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How quickly things change.


One day, I’m in shirtsleeves strolling the aisles of the withered, yet still-fascinating World of Concrete (WOC) show in Las Vegas.


Forty-eight hours later, I’m trudging through the Washington, DC, area’s worst snowstorm in decades, wondering how much more my well-used snow shovel and cranky back can take.


Sort of reminds one of the construction industry's reversal of fortune, doesn't it?


Two years ago, WOC enjoyed its second largest turnout ever. Even with portents of an economic downturn on the horizon, vendors were generally pleased with the quality of the conversations they had with visitors to their booths.


Flash forward to last week, where the marked decrease in the number of vendors, the size of their booths, and competition for elbow room in the aisles was reminiscent of the show’s closing hours, rather than its opening day “prime time.”


But just as a few glimpses of sunlight and a few hours of above-freezing temperatures offered DC-area denizens glimmers of relief this week (at least before the latest snowstorm blew in), WOC 2010 wasn’t entirely a sea of frowns.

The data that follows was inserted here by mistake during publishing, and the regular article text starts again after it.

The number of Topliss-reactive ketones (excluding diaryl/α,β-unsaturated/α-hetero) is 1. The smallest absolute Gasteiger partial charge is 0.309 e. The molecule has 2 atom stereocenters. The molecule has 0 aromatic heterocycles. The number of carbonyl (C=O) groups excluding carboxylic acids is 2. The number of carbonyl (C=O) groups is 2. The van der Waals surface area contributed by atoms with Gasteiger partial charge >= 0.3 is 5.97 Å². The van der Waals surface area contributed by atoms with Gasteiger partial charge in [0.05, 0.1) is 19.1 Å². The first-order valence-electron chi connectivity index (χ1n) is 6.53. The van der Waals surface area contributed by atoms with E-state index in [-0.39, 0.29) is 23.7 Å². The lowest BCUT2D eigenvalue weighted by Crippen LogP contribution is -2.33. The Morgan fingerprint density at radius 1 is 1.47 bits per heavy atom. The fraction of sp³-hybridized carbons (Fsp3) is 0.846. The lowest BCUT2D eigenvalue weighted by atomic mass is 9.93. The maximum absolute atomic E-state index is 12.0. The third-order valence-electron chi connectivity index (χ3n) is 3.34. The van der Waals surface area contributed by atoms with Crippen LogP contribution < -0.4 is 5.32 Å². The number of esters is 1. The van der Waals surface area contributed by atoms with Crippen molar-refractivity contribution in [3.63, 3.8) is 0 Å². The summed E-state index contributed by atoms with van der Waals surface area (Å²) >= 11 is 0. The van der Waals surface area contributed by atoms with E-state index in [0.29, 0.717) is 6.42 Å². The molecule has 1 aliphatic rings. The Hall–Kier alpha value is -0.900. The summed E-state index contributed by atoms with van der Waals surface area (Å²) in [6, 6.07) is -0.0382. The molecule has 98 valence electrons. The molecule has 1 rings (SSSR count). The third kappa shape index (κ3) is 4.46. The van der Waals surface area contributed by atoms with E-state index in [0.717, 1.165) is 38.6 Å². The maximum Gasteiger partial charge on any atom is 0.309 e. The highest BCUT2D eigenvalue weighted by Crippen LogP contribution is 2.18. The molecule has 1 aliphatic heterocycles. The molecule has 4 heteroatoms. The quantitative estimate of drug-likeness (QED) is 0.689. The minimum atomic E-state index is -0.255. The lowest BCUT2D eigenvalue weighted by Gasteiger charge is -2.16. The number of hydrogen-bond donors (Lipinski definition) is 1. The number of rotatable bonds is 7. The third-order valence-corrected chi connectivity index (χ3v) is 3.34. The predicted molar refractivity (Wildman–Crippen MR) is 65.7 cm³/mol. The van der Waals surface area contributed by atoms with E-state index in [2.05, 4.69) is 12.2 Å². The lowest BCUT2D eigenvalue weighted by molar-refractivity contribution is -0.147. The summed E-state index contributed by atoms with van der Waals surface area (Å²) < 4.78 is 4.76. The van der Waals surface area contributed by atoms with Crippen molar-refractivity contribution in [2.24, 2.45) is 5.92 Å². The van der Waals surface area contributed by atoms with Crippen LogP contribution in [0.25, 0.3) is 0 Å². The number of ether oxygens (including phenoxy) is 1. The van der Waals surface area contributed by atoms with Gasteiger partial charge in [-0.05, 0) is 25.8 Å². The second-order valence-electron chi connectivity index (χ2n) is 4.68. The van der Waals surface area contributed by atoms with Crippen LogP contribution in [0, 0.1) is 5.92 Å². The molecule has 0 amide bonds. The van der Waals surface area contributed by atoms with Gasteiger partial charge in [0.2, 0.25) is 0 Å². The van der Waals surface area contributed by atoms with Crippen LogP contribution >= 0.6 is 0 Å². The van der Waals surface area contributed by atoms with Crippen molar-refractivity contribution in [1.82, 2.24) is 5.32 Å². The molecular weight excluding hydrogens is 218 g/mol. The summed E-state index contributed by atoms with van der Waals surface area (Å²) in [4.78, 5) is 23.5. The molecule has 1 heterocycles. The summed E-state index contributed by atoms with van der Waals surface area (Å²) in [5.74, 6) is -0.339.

Several equipment vendors’ exhibits were in a near constant state of activity, and not because they’d recruited some local Vegas-style eye-candy to lure visitors. They were chatting up present and potential customers, showing off their newly released models, andbelieve it or notwriting out order forms. One even confessed after a better than expected WOC week, “maybe the tide has turned.”

Perhaps, but don't start dancing in the streets just yet.  (Many haven't been plowed yet, anyway.)


Several factors contributed to these vendors’ success in defying the WOC downturn oddslocation; existing reputation; products or services being offered; planning, strategy, and expectations going in; andappropriately for Las Vegasa little luck.


But these are the same factors that typically distinguish successful manufacturers and contractors (not to mention snow-weary Washingtonians) during trying times like these. Take care of the things you can control the best you can, manage those you can’t the best you can, and hope that perhaps a little luck comes your waya customer with some capital, a green-lighted project, a funded RFP….or simply a dose of ice-melting sunlight.